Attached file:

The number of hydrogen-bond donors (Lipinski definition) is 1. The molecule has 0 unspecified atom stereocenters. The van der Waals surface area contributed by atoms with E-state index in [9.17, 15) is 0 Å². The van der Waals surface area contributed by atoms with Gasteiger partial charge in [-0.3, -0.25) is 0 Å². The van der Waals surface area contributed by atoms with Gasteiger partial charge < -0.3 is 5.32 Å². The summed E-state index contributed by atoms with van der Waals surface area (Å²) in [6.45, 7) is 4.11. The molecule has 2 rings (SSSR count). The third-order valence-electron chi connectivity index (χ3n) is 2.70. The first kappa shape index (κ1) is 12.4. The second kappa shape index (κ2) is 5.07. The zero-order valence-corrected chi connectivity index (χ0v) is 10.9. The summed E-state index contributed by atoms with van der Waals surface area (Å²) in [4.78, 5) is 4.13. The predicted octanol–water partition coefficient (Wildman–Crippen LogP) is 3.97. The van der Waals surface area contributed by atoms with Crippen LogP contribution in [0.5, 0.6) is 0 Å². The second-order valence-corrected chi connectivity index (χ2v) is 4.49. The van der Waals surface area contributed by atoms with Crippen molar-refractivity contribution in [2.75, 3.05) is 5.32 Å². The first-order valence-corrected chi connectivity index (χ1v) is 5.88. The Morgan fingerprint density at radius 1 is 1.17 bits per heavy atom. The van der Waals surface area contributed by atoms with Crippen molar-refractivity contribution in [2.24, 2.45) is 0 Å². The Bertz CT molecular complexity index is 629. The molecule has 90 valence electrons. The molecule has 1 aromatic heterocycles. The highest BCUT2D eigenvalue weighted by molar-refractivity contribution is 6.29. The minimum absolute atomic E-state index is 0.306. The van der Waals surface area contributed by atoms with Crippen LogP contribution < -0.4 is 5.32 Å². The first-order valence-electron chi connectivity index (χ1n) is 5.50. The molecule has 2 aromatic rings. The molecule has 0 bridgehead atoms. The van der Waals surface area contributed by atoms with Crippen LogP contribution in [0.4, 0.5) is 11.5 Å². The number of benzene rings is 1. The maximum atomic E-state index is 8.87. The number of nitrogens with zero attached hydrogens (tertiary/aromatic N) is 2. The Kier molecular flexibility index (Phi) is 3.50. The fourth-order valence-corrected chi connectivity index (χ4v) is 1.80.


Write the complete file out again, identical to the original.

The number of hydrogen-bond donors (Lipinski definition) is 1. The molecule has 0 unspecified atom stereocenters. The van der Waals surface area contributed by atoms with E-state index in [9.17, 15) is 0 Å². The van der Waals surface area contributed by atoms with Gasteiger partial charge in [-0.3, -0.25) is 0 Å². The van der Waals surface area contributed by atoms with Gasteiger partial charge < -0.3 is 5.32 Å². The summed E-state index contributed by atoms with van der Waals surface area (Å²) in [6.45, 7) is 4.11. The molecule has 2 rings (SSSR count). The third-order valence-electron chi connectivity index (χ3n) is 2.70. The first kappa shape index (κ1) is 12.4. The second kappa shape index (κ2) is 5.07. The zero-order valence-corrected chi connectivity index (χ0v) is 10.9. The summed E-state index contributed by atoms with van der Waals surface area (Å²) in [4.78, 5) is 4.13. The predicted octanol–water partition coefficient (Wildman–Crippen LogP) is 3.97. The van der Waals surface area contributed by atoms with Crippen LogP contribution in [0.5, 0.6) is 0 Å². The second-order valence-corrected chi connectivity index (χ2v) is 4.49. The van der Waals surface area contributed by atoms with Crippen molar-refractivity contribution in [2.75, 3.05) is 5.32 Å². The first-order valence-corrected chi connectivity index (χ1v) is 5.88. The Morgan fingerprint density at radius 1 is 1.17 bits per heavy atom. The van der Waals surface area contributed by atoms with Crippen molar-refractivity contribution in [2.24, 2.45) is 0 Å². The Bertz CT molecular complexity index is 629. The molecule has 90 valence electrons. The molecule has 1 aromatic heterocycles. The highest BCUT2D eigenvalue weighted by molar-refractivity contribution is 6.29. The minimum absolute atomic E-state index is 0.306. The van der Waals surface area contributed by atoms with Crippen LogP contribution < -0.4 is 5.32 Å². The first-order valence-electron chi connectivity index (χ1n) is 5.50. The molecule has 2 aromatic rings. The molecule has 0 bridgehead atoms. The van der Waals surface area contributed by atoms with Crippen LogP contribution in [0.4, 0.5) is 11.5 Å². The number of benzene rings is 1. The maximum atomic E-state index is 8.87. The number of nitrogens with zero attached hydrogens (tertiary/aromatic N) is 2. The Kier molecular flexibility index (Phi) is 3.50. The fourth-order valence-corrected chi connectivity index (χ4v) is 1.80.